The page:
Touya chuckled at that. "Ah, yes, Morishita 9-dan has missed out on quite a few opportunities at the titles because of me. We were both rising through ranks at the same time, and frequently came into competition. I believe it may have become a thorn in his side. But rivalries in Go are a good thing. It gives many players an extra incentive to put in that additional effort. Even just from my experience with Akira, I saw how much his Go improved after meeting you."
"Yeah, Touya…," Shindou murmured. There seemed to be a slightly sad look in the youth's eyes, the retiree noticed. That was strange.
Then he recalled seeing his son's expression every time the game with Shindou at Ogata's apartment was mentioned. It seemed almost like resignation. As though he had finally conceded defeat – acknowledging that the sho-dan had not only caught up with him, but surpassed him before they even had the chance to play an official match. Akira had been somewhat depressed ever since.
So, it appeared that Ogata had left one more casualty in his wake. Akira had finally, honestly given up on Shindou as his rival?
The elder doubted it would remain that way forever – eventually his son would become ambitious and try to catch up again. But it would be a while before that game would fade in Akira's memory and lose its significance in the greater scheme of things.
Hikaru coughed, eyes wandering around the room. Kouyo recognised nervousness well by now – it was something he encountered among many amateurs and young pros when he met them for the first time. It was not, however, something he'd come to expect from the youth – especially after everything that had transpired. "I suppose I should really get to the point of why I'm here…"
"I…. Don't suppose that you would play a game against me?"
That was a surprise. It wasn't uncommon for any pro to ask for a game against him, of course – and ever since he had retired, he had certainly received more requests than usual – but most of the lower-dan players assumed, quite rightly, that he would have no interest wasting his time playing against opponents that were so much weaker.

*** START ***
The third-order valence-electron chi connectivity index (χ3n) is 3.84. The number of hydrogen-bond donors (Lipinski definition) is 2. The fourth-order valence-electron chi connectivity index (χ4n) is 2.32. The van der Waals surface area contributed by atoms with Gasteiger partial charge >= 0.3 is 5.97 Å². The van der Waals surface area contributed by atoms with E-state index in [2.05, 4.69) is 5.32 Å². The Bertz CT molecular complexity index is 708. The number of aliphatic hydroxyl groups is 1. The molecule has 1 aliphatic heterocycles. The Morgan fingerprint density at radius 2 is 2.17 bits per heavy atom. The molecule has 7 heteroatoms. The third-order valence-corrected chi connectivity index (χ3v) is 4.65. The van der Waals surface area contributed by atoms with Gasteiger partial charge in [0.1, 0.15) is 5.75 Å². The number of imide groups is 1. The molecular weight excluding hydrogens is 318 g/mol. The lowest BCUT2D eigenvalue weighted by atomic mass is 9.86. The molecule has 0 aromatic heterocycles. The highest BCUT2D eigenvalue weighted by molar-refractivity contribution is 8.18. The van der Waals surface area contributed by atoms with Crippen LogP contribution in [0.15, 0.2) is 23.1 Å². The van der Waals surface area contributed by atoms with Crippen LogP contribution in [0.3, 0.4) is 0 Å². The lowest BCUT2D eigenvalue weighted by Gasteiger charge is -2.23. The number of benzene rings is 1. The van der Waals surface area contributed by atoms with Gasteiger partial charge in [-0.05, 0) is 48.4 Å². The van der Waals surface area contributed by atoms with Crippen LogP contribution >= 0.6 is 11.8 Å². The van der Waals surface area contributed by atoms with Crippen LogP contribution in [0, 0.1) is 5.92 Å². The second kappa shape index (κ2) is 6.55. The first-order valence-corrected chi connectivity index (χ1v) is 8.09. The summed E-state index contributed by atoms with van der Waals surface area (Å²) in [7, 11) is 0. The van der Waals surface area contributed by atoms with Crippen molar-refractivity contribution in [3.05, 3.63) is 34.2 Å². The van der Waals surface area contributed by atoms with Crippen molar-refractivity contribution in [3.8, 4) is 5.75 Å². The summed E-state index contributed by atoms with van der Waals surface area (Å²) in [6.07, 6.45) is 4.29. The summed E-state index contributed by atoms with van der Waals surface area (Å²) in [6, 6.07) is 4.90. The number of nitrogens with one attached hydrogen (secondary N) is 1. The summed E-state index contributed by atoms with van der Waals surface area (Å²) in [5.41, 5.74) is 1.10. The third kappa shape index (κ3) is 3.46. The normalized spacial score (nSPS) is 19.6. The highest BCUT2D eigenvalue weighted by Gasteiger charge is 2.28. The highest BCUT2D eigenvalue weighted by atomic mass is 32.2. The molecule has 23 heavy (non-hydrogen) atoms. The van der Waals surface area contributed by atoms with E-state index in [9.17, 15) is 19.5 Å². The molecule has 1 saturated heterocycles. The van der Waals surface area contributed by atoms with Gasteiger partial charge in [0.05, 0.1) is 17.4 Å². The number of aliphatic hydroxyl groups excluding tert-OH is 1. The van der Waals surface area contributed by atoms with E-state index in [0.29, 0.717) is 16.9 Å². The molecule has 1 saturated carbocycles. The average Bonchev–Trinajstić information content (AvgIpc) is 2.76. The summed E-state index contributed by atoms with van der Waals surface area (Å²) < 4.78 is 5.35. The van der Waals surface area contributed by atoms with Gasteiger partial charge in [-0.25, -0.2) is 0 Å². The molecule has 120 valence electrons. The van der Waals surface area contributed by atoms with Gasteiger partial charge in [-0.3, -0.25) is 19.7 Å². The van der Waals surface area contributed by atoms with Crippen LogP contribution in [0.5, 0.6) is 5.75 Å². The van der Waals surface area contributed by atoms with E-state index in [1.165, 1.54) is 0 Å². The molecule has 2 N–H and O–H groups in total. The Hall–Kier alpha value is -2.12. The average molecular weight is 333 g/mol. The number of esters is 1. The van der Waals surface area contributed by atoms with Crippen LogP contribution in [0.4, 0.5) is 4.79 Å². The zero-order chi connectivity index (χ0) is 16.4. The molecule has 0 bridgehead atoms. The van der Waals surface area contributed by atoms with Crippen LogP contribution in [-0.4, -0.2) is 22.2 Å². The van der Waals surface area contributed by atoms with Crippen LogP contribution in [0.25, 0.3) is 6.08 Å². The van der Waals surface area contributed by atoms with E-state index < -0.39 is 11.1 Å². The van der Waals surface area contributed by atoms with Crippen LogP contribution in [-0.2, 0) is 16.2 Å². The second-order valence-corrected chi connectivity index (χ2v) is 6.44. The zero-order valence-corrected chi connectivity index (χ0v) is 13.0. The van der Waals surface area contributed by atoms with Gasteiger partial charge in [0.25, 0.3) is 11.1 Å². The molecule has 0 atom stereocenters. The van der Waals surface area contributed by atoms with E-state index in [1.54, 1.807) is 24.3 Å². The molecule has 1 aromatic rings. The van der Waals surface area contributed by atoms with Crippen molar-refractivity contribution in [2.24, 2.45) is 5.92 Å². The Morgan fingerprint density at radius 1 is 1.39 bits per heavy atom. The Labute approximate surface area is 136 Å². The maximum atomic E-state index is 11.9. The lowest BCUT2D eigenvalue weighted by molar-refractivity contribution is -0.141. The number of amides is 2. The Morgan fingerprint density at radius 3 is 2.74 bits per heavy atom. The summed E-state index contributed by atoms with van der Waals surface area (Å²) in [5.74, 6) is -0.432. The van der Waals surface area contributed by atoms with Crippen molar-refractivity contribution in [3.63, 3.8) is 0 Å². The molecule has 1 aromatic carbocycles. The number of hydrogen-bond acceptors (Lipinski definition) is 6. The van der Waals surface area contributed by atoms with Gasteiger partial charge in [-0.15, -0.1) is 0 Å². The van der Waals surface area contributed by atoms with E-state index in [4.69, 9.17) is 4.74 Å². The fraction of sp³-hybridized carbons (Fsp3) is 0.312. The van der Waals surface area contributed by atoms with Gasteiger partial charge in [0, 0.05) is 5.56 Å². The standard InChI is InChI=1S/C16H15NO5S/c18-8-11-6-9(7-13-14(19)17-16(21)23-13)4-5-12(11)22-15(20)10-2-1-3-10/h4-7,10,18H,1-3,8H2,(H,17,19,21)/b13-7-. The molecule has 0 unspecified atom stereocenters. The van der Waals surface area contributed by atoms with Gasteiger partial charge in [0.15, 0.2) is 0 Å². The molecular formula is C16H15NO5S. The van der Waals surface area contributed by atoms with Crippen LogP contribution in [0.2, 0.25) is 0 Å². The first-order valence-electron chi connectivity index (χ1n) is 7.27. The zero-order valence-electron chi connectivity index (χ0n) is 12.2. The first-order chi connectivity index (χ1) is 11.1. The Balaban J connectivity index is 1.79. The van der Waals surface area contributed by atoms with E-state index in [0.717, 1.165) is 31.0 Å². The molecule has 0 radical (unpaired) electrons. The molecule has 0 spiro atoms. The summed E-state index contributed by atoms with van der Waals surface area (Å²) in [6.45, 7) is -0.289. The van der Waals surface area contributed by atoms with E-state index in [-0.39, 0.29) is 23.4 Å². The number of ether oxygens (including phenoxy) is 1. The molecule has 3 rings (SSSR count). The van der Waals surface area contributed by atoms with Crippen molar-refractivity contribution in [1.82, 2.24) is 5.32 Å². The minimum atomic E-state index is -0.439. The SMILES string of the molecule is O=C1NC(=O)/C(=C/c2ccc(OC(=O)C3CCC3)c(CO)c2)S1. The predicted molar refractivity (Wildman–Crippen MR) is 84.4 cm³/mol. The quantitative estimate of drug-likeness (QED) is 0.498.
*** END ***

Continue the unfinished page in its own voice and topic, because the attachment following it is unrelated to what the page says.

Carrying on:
His curiosity was piqued, though. He'd quickly learnt that Shindou Hikaru was not the type to do anything without good reason, and despite initial appearances, he was not one of the arrogant pros that needed to be put in their place, either.
"Very well. Since Kurata isn't going to turn up, and Akira is out, my afternoon has been left free. You can play black. How much of a handicap would you like? Just reverse-komi?" He asked, handing over the bowl of stones and setting his own up.
The former Meijin's eyebrows rose at that. "None? Are you certain?" Perhaps he was wrong in his assumption that the newly minted pro was not the arrogant sort. Even Akira, who was already beginning to challenge 5 and 6 dans – and winning – had only forfeited his handicap a little over a year ago. They used the reverse-komi in the sho-dan series for a reason.
The youth's hands tightened around his knees. Again, he wouldn't meet the elder's eyes. "I want to thank you… and this is the only way I know how to."
After that cryptic statement – after all, most would consider the former Meijin to be doing them a favour by playing a game – he didn't bother arguing the point. Besides, he had been very interested in playing the youth again after that unusual sho-dan series game, not to mention the one that had been played against his son in Ogata's apartment.
"Then by all means… though please don't spend so long on the first move this time," he gestured with a faint smile to let the youth know he was joking.
Shindou surprised him with a smirk as he confidently placed his first stone one space to the right of the upper left star point.
The first ten hands were nothing remarkable – but then, you often couldn't tell the difference between pros until further in the opening game, usually, when strategies revealed themselves and battles of life and death began. He knew better than to underestimate the sho-dan, so played cautiously, but even in his caution he found his stones ensnared multiple times, and it took all of his wits and concentration to break them free and avoid pitfalls.
They played at a decent pace, even without a game clock – about the same length of time as an average match at the Institute. Even then, the outside world seemed as though it ground to halt as they played, and the universe beyond the go board simply ceased to exist, the encompassing silence broken only by the soft chink of Go stones on wood.
Until, suddenly, they were only a few hands away from entering yose. The former Meijin could read ahead well enough, and knew with certainty that no matter which of the remaining paths he took, he would lose – by one and a half moku at best.
Touya Kouyo let out a breath he didn't realise he had been holding. "I resign," he said automatically, performing a slight cursory bow. He raised his eyes to appraise the youth in front of him.
There was no mistake. The pressure he'd felt in that game... it was the same as that which he'd felt in the Room of Deep Contemplation, and then again in that arranged internet match.